• Depression significantly increases a person’s risk of dying from heart disease.
  • Depressed women with chest pain were three times more likely to smoke than other women with chest pain.
  • Depressed women with chest pain were four times more likely to be impaired in their daily activities than women without depression.
  • People who have depression are at much higher risk for stroke, further heart attacks, and heart disease than people who don’t have depression.
  • People who suffer from depression after a heart attack are less likely to make the lifestyle changes necessary to decrease the risk of another heart attack. These changes include the following:

  • getting regular exercise
  • lowering intake of dietary fat and cholesterol
  • reducing stress
  • quitting smoking
  • What are the risks to others?

    Depression is not contagious and poses no risk to others.

    Treatment & Monitoring

    What are the treatments for the condition?

    The two most common ways of treating depression are with antidepressant medications and psychotherapy. Often a combination is used. Occasionally a person must be hospitalized for intense treatment or for his or her own safety.

    Antidepressant medications are effective in the following ways.

  • They increase the person’s ability to function in daily life.
  • They lower the risk of suicide.
  • They make the person feel better.
  • The following types of medications are used to treat depression:

  • tricyclic antidepressants, or TCAs, including amitriptyline HCl and desipramine HCl
  • tetracyclic antidepressants, such as maprotiline HCl and mirtazapine
  • monoamine oxidase inhibitors, which are also called MAOIs, such as phenelzine sulfate and tranylcypromine sulfate
  • selective serotonin reuptake inhibitors, or SSRIs, including paroxetine HCl and fluoxetine HCl
  • other antidepressants, such as nefazodone and venlafaxine
  • Psychotherapy can help people do the following:

  • cope better with having depression
  • feel less alone
  • improve relations with family, friends, and coworkers
  • learn about depression and how it affects them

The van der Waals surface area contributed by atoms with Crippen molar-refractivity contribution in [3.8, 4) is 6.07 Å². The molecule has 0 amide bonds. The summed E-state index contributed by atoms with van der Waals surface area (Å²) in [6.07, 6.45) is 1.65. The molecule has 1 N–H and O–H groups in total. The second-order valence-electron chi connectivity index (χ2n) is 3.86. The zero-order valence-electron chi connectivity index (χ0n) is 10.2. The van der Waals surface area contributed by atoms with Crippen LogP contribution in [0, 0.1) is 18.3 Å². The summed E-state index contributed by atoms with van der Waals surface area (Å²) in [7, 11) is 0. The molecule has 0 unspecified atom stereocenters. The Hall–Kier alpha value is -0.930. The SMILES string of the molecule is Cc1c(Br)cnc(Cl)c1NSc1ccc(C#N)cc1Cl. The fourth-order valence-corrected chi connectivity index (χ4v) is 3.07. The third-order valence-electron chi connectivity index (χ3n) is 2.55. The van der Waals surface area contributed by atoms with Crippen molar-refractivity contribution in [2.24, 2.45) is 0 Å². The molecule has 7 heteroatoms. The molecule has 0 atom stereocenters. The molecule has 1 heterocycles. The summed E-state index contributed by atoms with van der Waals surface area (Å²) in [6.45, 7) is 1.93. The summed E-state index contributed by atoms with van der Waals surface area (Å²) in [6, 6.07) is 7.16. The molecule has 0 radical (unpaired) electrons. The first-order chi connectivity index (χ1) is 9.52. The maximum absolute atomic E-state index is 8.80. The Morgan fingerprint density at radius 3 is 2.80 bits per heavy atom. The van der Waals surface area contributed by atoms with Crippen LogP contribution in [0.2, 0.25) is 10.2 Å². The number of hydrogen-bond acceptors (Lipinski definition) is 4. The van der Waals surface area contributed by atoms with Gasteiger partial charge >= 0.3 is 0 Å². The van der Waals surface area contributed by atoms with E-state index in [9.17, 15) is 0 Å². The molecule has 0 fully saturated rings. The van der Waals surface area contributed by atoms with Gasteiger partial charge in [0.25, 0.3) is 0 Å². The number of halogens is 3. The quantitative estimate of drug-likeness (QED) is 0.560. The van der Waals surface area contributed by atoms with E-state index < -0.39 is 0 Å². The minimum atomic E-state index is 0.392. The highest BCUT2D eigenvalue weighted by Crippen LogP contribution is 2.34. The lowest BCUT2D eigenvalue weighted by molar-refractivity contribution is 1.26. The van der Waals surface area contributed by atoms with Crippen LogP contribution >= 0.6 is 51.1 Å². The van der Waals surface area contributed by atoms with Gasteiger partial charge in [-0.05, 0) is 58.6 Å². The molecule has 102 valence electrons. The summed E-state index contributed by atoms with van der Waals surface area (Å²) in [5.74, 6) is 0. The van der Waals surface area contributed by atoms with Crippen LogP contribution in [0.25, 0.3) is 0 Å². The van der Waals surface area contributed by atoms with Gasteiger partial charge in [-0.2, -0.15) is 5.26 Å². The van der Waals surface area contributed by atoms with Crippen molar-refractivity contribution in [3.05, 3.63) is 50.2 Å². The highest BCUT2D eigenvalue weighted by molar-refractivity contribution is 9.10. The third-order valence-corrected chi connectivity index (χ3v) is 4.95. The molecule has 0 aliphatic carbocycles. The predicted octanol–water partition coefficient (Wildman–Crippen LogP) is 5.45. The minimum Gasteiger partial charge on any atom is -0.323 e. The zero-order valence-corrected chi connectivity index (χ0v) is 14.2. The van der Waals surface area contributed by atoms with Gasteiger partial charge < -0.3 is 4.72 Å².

• learn to recognize and avoid situations that can bring on a depressive episode
  • learn to view the world and others more positively and more realistically
  • positively address problems that they may be facing
  • stop episodes of depression early by recognizing warning signs and symptoms
  • What are the side effects of the treatments?

    Antidepressants may cause mild and usually temporary side effects in some people. Following are the most common side effects:

  • agitation
  • constipation
  • dizziness
  • drowsiness
  • dry mouth
  • nausea
  • What happens after treatment for the condition?

    An individual can help prevent relapses by living a healthy lifestyle. Following are some important parts of a healthy lifestyle:

  • avoiding alcohol, illegal drugs, and smoking
  • doing regular exercise
  • eating a balanced diet, following the food guide pyramid
  • finding ways to manage stress
  • finding a support system for dealing with depression
  • getting enough rest
  • How is the condition monitored?

    Once a person has an episode of depression, he or she is at higher risk for further episodes. Any new or worsening symptoms should be reported to the healthcare provider. The provider may recommend regular visits to monitor symptoms. The provider may also order blood tests to monitor the levels of medications.

    Article type: xmedgeneral